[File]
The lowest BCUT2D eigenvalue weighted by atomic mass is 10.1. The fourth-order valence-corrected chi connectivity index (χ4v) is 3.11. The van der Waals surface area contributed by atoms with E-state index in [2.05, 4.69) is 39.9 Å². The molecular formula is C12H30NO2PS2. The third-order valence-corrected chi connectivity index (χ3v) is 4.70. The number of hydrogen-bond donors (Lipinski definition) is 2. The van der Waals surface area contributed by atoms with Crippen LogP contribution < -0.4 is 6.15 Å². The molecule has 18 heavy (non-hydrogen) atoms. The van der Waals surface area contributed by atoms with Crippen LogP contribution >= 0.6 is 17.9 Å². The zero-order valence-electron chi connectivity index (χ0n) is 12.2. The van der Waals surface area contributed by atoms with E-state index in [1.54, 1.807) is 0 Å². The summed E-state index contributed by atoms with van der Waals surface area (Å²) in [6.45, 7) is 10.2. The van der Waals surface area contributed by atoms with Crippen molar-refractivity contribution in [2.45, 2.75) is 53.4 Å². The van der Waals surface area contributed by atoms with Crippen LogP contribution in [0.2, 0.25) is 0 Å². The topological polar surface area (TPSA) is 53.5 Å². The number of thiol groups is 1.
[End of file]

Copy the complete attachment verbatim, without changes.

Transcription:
The lowest BCUT2D eigenvalue weighted by atomic mass is 10.1. The fourth-order valence-corrected chi connectivity index (χ4v) is 3.11. The van der Waals surface area contributed by atoms with E-state index in [2.05, 4.69) is 39.9 Å². The molecular formula is C12H30NO2PS2. The third-order valence-corrected chi connectivity index (χ3v) is 4.70. The number of hydrogen-bond donors (Lipinski definition) is 2. The van der Waals surface area contributed by atoms with Crippen LogP contribution < -0.4 is 6.15 Å². The molecule has 18 heavy (non-hydrogen) atoms. The van der Waals surface area contributed by atoms with Crippen LogP contribution >= 0.6 is 17.9 Å². The zero-order valence-electron chi connectivity index (χ0n) is 12.2. The van der Waals surface area contributed by atoms with E-state index in [1.54, 1.807) is 0 Å². The summed E-state index contributed by atoms with van der Waals surface area (Å²) in [6.45, 7) is 10.2. The van der Waals surface area contributed by atoms with Crippen molar-refractivity contribution in [2.45, 2.75) is 53.4 Å². The van der Waals surface area contributed by atoms with Crippen LogP contribution in [0.2, 0.25) is 0 Å². The topological polar surface area (TPSA) is 53.5 Å². The number of thiol groups is 1.